Change is a constant for any organization. The drivers pushing change can be internal or external and include market pressures, regulatory and legal compliance, and adaptation to Mergers and Acquisitions.
The traditional operating model for delivering change was through the linear, plan-build-run, change process. However, although this approach can deliver value it is not optimal. It has operational limitations, is time-consuming, and, potentially, is wasteful of resources.
As the industry recognized these issues, a trend emerged to move away from the traditional plan-build-run approach to a more progressive and dynamic “continuous business change” or “continuous improvement” process to deliver value to the business on a continuous basis.
Continuous improvement has become a cornerstone of agile enterprise architectures including SAFe and the “From Project to Product” movement.
The Enterprise Architect, who builds models of both the As-Is and To-Be enterprises to support impact analysis, organization-planning, and time-planning of proposed changes has also, therefore, had to adapt, evolve, and develop their mindset to a new way of doing things.
This document describes the two approaches, explains the differences between them, and outlines what they mean for the Enterprise Architect and EA tool usage.
The traditional plan-build-run change process packages change as linear and time-bounded activities directed and orchestrated by centralized planning functions.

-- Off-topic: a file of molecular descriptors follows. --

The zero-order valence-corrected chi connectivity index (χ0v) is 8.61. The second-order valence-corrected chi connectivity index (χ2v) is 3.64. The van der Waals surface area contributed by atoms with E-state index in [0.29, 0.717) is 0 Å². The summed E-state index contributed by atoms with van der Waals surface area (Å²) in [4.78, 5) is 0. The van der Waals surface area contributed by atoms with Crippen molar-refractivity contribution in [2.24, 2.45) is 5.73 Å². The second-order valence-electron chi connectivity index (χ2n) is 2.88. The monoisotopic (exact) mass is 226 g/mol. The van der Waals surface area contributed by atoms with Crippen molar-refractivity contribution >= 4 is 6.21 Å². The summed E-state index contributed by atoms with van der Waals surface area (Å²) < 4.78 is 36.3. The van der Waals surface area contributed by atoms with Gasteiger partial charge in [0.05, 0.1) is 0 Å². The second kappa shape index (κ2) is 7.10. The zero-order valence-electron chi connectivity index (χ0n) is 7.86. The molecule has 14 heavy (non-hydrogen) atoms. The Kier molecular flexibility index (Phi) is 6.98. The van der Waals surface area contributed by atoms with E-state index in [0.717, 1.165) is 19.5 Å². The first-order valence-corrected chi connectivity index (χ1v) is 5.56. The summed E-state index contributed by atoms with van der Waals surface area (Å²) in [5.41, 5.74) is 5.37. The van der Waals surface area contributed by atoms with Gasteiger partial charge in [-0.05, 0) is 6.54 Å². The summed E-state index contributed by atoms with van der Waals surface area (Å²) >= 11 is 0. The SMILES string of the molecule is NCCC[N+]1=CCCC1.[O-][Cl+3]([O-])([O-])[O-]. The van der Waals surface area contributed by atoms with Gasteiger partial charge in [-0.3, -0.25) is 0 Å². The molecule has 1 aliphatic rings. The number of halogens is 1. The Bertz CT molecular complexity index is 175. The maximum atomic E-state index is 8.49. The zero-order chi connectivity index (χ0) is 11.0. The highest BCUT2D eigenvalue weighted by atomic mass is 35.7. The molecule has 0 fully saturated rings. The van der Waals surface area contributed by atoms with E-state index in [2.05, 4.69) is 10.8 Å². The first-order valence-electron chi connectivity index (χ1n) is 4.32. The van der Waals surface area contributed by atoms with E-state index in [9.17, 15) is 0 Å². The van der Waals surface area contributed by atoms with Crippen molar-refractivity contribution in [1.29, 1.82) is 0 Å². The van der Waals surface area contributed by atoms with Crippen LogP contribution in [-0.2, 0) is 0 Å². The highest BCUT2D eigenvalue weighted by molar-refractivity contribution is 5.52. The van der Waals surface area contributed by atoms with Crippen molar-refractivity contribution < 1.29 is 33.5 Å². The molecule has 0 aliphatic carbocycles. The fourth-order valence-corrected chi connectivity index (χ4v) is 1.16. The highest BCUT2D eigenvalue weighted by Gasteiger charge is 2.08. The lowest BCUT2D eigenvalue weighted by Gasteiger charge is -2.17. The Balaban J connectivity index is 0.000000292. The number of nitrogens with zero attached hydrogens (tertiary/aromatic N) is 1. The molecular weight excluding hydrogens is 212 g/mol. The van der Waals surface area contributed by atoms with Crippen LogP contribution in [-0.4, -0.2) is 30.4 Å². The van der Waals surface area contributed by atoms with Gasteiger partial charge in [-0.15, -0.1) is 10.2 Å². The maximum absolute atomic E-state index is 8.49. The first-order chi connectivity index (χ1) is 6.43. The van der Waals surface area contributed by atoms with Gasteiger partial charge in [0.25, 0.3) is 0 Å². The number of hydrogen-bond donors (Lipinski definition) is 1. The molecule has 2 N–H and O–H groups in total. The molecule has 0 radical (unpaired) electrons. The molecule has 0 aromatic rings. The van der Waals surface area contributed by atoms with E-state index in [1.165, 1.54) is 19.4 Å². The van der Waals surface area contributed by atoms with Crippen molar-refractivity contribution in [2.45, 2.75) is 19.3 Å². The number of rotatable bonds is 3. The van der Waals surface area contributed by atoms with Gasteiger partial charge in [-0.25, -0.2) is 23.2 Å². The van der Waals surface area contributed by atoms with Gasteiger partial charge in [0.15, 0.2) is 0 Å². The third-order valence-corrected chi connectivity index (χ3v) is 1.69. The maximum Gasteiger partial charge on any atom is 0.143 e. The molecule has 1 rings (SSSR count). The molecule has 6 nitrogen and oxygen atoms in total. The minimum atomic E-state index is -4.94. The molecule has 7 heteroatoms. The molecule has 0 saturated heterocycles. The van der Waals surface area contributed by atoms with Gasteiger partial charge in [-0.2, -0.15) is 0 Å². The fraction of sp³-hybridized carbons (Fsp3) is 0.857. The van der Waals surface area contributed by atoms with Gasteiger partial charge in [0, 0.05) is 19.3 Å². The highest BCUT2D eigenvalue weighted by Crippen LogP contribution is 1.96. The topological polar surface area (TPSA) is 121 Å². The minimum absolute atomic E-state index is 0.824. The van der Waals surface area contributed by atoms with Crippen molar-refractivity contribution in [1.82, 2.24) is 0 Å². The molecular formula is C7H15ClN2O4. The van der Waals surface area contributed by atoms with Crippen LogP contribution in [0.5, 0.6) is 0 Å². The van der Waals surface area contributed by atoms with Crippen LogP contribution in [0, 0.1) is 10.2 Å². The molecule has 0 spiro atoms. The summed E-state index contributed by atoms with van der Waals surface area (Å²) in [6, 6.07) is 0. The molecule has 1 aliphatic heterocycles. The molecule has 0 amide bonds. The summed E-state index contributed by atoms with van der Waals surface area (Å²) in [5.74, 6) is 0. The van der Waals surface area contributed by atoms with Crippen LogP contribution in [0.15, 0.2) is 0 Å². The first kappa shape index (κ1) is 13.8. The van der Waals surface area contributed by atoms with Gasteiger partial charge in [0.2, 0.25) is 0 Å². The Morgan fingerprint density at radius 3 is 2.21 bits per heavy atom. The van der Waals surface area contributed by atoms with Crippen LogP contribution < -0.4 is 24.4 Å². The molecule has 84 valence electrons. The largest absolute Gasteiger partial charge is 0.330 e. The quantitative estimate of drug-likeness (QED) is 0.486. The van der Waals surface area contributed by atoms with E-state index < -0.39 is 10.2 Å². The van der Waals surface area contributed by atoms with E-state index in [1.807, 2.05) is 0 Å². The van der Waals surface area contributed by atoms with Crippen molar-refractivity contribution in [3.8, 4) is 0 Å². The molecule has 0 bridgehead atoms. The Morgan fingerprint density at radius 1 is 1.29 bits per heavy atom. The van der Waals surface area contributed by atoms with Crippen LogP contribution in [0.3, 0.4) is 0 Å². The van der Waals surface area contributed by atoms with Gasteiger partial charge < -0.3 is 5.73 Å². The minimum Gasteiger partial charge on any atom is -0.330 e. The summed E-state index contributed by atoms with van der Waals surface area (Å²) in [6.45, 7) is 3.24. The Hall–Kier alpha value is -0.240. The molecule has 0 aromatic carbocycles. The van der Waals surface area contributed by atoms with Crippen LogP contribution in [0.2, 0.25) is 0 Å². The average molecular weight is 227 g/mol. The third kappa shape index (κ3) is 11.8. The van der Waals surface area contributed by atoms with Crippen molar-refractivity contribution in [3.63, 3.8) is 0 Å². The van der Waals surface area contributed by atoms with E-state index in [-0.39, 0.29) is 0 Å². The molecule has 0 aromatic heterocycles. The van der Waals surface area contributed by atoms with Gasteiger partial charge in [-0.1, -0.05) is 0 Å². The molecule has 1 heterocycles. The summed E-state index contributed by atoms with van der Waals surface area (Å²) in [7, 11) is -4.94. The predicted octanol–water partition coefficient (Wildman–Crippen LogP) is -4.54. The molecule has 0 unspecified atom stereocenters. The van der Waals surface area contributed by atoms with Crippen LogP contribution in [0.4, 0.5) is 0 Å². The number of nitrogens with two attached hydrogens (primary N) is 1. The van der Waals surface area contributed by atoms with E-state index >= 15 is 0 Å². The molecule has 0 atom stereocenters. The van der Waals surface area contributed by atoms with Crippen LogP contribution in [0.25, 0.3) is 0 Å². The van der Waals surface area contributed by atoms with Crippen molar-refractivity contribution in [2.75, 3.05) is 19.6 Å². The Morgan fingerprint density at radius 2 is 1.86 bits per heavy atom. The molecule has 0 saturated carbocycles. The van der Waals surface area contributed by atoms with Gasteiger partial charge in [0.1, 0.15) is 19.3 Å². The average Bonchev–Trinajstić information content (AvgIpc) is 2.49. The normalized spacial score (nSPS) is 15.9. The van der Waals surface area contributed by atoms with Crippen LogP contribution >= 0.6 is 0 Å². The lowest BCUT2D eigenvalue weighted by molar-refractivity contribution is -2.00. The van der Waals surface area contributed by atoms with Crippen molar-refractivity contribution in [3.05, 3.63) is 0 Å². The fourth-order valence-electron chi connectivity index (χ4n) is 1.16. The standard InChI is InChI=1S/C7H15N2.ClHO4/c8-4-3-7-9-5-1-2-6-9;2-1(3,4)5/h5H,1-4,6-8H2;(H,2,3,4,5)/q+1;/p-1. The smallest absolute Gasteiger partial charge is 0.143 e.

With this process, a change project starts with the definition and scope of the required change followed by the establishment of a project team which usually comprises members drawn from across the organization.
Company politics, project prioritizations, and the time required to inform team members about the subject can all introduce delays, often considerable, in this phase of the process.
The project team will be responsible for defining the planning and execution of the change plan.
After project delivery, the team is usually disbanded, with its deep domain knowledge either diluted or lost completely.
The plan-build-run change model is well-known in the industry and has a number of recognized characteristics. Primarily it perpetuates the mindset that business is separate from IT, where the business creates ideas and IT is the factory delivering them. This drives the idea that IT becomes the delivery cost center and a bottleneck in deploying change.
It also assumes a stable operating environment where differences are triggered, prioritized, funded, and driven by a plan-build-run process.
A plan-build-run change process starts with a business case that has a specific project scope and duration. The business case then competes with other project proposals for the necessary up-front investment. As a result, investments concentrate on features and requirements rather than business benefits.
When investment happens it does so in discrete, project-specific, decisions. Stakeholders do not always know if their project will be prioritized, which results in them over-specifying features. While feature cramming may improve their capability, it increases the project’s risk and the likelihood of failure.
Teams for plan-build-process projects usually comprise members from multiple departments with multiple skill sets. They usually collaborate, in parallel, with various other project teams and activities.
As discussed, the establishment of the project team often introduces delays, due to battles over personnel prioritization and time needed to onboard team members.
If a project fails to deliver within the agreed timeline and budget there can be renegotiations over investment, introducing additional delays, uncertainty, and cost.